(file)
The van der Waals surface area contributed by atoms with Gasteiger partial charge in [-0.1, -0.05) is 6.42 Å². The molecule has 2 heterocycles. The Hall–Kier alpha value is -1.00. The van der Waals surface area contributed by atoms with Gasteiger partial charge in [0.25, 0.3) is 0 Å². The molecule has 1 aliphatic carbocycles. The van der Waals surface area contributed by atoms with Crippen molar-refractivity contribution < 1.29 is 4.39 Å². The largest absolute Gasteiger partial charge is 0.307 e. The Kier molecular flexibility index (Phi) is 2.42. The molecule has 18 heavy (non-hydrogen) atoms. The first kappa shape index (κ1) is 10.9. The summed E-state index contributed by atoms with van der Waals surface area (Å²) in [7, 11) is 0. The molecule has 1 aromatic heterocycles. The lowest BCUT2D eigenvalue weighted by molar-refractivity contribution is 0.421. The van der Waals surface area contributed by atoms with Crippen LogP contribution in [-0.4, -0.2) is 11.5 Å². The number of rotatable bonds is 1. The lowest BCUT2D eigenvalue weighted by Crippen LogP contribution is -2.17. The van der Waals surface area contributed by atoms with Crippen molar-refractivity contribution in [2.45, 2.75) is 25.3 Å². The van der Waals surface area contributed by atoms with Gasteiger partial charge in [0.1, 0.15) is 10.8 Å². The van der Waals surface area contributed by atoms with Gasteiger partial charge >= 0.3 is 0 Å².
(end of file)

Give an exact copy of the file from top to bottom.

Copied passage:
The van der Waals surface area contributed by atoms with Gasteiger partial charge in [-0.1, -0.05) is 6.42 Å². The molecule has 2 heterocycles. The Hall–Kier alpha value is -1.00. The van der Waals surface area contributed by atoms with Gasteiger partial charge in [0.25, 0.3) is 0 Å². The molecule has 1 aliphatic carbocycles. The van der Waals surface area contributed by atoms with Crippen molar-refractivity contribution < 1.29 is 4.39 Å². The largest absolute Gasteiger partial charge is 0.307 e. The Kier molecular flexibility index (Phi) is 2.42. The molecule has 18 heavy (non-hydrogen) atoms. The first kappa shape index (κ1) is 10.9. The summed E-state index contributed by atoms with van der Waals surface area (Å²) in [7, 11) is 0. The molecule has 1 aromatic heterocycles. The lowest BCUT2D eigenvalue weighted by molar-refractivity contribution is 0.421. The van der Waals surface area contributed by atoms with Crippen LogP contribution in [-0.4, -0.2) is 11.5 Å². The number of rotatable bonds is 1. The lowest BCUT2D eigenvalue weighted by Crippen LogP contribution is -2.17. The van der Waals surface area contributed by atoms with Crippen molar-refractivity contribution in [2.45, 2.75) is 25.3 Å². The van der Waals surface area contributed by atoms with Gasteiger partial charge in [0.1, 0.15) is 10.8 Å². The van der Waals surface area contributed by atoms with Gasteiger partial charge >= 0.3 is 0 Å².